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What Is Value Range Pricing? (And Why It's a Bad Idea)

Pricing your home competitively can be difficult. While some sellers think using value range pricing can make the process easier and attract more buyers, this pricing method leads to more problems than it’s worth.
Pricing your home competitively can be difficult. While some sellers think using value range pricing can make the process easier and attract more buyers, this pricing method leads to more problems than it’s worth.

Choosing the price for your home is one of the most important decisions you will make in the home selling process. Your home’s listing price can both attract and repel buyers, so you need to make sure you get it right: price your home too high, and you’ll miss out on a buyer who was willing to make a purchase for less. Price it too low and you’ll lower your profits significantly.

To make pricing easier, some sellers price their homes using value range pricing. This means that instead of giving a fixed figure, say, $500,000, they’ll give a range they’re willing to sell within — $450,000 to $500,000, for example. The idea behind this pricing is that sellers will attract the largest number of buyers possible and increase their chances of closing a deal quickly.

In reality, this strategy doesn’t play out so well. Instead, it often leads to angry buyers and buyers’ agents and disappointed sellers who can’t get their house off the market.

So, what makes value range pricing such a bad idea? And are there any situations where it works out? Let’s look.

The Problem With Value Range Pricing

The biggest problem with value range pricing is that it violates the most fundamental ground rules of negotiating. If someone tells you they’ll sell you a house for anywhere between $450,000 and $500,000, what are you going to offer the seller? $450,000 or $500,000?

If you’re like most people, and you’re not in the business of giving away money to home sellers, you will make your offer at the lower price. Considering the seller said they’ll accept prices starting at $450,000, you’d expect them to accept your offer, right?

Wrong — most times, at least. While sellers price their homes within a range to attract buyers, they almost never want to sell for the lower end of the range. This means that buyers often go through the work of contacting the seller, researching the neighborhood, and attending the open house just to find out that the seller won’t sell you the house for the price it’s listed at. Now imagine your budget won’t even permit you to go as high as they’re asking, and you’ll see just how much of a waste of time this is.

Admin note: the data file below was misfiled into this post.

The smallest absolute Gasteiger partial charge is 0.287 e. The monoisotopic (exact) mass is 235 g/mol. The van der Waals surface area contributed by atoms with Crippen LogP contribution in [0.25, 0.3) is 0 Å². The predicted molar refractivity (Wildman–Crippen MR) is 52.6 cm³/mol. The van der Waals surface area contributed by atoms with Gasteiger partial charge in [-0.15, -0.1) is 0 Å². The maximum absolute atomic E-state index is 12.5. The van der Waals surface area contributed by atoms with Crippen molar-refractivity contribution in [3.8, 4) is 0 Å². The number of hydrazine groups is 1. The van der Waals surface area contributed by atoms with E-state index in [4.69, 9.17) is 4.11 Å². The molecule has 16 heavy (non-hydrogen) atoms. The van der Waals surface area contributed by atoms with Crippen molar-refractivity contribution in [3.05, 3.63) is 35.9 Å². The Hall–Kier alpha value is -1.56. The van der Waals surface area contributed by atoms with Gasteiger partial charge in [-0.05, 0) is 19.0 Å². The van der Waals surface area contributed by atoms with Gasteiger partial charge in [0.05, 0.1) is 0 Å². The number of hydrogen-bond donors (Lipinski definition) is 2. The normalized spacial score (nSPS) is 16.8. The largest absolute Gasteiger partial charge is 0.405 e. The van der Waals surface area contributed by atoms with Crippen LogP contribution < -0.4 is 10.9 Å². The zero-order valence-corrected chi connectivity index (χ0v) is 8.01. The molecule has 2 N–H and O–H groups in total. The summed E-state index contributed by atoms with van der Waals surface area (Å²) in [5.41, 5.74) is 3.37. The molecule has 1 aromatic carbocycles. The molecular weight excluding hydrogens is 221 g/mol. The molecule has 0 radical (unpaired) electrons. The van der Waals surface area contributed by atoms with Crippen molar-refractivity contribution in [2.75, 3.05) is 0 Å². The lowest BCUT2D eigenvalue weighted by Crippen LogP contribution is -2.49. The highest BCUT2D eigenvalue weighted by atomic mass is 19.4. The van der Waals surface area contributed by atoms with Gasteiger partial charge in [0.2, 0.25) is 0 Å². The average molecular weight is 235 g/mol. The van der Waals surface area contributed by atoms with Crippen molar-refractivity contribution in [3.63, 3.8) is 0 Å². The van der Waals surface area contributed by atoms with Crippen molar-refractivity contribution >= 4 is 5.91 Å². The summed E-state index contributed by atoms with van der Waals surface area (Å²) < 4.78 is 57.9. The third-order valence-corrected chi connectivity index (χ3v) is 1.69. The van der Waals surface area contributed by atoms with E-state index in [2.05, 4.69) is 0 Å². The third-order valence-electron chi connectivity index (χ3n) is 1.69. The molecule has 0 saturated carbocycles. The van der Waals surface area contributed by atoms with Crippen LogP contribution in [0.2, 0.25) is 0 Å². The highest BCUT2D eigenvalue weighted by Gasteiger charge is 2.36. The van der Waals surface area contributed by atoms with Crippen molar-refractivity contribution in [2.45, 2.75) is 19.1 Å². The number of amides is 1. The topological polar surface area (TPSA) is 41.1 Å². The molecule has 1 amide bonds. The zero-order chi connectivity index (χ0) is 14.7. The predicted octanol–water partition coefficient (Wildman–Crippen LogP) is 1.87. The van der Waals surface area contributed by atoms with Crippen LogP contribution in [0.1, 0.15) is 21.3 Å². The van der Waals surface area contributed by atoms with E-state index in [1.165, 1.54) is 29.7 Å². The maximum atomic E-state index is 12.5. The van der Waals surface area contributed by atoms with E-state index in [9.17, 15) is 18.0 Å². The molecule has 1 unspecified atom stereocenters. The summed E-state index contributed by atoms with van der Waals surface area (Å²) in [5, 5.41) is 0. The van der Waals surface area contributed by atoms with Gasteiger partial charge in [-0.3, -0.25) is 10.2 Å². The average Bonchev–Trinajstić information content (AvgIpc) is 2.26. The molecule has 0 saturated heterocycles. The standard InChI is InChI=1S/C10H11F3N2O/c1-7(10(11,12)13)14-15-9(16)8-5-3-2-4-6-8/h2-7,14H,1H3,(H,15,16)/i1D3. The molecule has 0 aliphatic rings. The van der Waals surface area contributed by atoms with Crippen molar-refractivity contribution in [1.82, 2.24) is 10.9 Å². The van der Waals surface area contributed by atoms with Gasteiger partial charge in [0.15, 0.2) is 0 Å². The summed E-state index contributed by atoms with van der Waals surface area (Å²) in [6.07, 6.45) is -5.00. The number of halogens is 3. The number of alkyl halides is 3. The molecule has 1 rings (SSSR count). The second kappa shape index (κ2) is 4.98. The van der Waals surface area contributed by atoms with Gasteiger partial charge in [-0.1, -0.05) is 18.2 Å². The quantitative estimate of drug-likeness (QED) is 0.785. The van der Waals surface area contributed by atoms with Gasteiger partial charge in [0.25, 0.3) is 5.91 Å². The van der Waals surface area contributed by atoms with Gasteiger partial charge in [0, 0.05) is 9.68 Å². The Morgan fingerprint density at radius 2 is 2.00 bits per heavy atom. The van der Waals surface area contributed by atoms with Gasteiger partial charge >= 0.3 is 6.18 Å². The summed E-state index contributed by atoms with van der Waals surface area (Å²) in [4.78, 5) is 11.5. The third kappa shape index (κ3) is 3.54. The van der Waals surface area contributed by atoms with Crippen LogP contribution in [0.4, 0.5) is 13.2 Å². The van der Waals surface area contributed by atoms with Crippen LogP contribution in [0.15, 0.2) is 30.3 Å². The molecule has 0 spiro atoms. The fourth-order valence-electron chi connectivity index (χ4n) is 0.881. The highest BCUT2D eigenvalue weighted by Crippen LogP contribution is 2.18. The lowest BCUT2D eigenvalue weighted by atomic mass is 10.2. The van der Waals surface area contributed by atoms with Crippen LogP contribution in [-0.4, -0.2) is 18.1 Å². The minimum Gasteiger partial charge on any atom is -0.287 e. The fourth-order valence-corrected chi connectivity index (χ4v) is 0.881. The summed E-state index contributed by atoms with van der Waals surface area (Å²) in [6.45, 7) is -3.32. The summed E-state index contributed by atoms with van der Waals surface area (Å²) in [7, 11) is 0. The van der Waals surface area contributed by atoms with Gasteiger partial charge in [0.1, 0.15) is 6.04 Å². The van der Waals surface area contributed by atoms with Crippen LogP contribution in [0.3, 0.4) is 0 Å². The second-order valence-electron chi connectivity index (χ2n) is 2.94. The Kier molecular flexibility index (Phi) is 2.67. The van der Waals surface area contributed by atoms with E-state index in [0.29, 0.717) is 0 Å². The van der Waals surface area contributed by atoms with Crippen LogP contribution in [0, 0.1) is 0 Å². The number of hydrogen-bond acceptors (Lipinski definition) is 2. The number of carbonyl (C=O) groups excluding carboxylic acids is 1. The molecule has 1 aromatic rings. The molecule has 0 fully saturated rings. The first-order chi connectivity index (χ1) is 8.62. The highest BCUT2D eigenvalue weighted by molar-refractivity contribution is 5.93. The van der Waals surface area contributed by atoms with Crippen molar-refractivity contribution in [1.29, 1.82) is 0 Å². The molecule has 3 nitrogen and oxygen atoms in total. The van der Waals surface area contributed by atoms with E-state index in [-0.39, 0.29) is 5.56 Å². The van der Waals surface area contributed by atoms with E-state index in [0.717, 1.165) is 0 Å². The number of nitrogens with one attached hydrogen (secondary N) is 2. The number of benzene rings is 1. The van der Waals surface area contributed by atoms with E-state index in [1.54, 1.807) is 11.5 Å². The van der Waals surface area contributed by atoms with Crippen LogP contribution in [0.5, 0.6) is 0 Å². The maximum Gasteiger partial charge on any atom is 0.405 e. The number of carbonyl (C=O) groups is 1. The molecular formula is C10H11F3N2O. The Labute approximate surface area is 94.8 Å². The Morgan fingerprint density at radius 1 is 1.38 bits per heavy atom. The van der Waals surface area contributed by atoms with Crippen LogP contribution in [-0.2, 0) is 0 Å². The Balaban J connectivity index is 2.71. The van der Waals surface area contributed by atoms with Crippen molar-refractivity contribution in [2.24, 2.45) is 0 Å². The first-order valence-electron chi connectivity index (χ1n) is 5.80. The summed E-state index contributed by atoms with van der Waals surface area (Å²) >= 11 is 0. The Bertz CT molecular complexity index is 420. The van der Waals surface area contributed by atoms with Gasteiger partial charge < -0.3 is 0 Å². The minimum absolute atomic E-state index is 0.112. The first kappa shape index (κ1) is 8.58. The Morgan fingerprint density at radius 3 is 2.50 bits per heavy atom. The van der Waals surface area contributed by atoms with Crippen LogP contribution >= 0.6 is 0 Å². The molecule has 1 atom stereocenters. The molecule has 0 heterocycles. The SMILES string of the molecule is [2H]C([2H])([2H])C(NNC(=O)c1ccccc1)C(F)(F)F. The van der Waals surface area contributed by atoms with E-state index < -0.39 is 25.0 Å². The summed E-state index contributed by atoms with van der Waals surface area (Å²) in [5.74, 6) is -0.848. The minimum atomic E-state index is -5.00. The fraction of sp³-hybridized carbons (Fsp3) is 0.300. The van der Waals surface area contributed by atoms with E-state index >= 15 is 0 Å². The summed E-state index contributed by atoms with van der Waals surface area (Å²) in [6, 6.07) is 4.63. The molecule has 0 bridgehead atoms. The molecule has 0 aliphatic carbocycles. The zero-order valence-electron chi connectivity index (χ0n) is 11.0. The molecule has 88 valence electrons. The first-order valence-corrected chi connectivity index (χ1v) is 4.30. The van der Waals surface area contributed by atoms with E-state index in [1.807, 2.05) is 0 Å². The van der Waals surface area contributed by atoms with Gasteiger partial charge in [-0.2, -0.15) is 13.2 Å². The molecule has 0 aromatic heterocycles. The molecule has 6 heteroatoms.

However, even if your budget would allow you to go higher than the lowest price they offered, after having that low price in your head it will be mighty hard to get you to go any higher. In this way, sellers end up frustrated as well — they thought they’d attract more buyers and get a better deal, but now they’re stuck dealing with a buyer who won’t budge on a price they don’t want to accept.

Both the buyer and seller can walk away before they sign a purchase agreement, but the experience rubs both parties the wrong way. In the end, the seller starts to earn a reputation as someone who employs deceptive pricing methods to lure in unassuming buyers. Eventually, this can make it difficult to sell the home, as more and more buyers get turned away after refusing to raise their offer.

Are There Any Situations In Which Value Range Pricing Is Beneficial?

The main benefit to value range pricing is that it will get your home in front of more buyers. When house hunters go online or check the MLS to look for a home, they’ll search within a specified price range. If that range is $450,000 to $500,000 and your home is priced at $510,000, they won’t see your listing even though they may be willing to pay the extra $10,000 or you may be willing to accept an offer that’s $10,000 lower.

This is where value range pricing makes sense: sellers think by providing a range, they’ll attract buyers that wouldn’t have seen the listing otherwise and who may go a little higher than the price floor. When viewed in this context, value range pricing can work, but sellers need to be prepared to accept offers that fall at the bottom of their price range — otherwise, they should raise their minimum.

In some markets, value range pricing is the standard pricing method. If this is the case in your local real estate market, then despite its drawbacks, default to the local custom. The residents will be more accustomed to this pricing strategy and will be less likely to take issue with it.

The best way to price your home is to have an experienced real estate agent perform a comparative market analysis on it. This means that the agent will look at the sale prices of recently sold houses similar to your own and try to come up with a price for your home based on this data. They will use their years of experience to come up with a competitive price and is most likely to get you a good deal on your home with no accusations of being deceptive.

If you’d like to learn more about how a Clever Partner Agent can help you price your home accurately and sell for top dollar, fill out our form and schedule a no-obligation consultation with a qualified real estate agent near you.


Jamie Ayers

Jamie is the Director of Content at Clever Real Estate, the free online service that connects you with top real estate agents and helps you save thousands on commission. In the past, Jamie has managed columns for clients in a variety of leading business publications, including Forbes, Inc., CEO World, Entrepreneur, and more. At Clever, Jamie's primary goal is to provide home sellers, buyers, and investors with the information they need to successfully navigate the ins and outs of the real estate industry.

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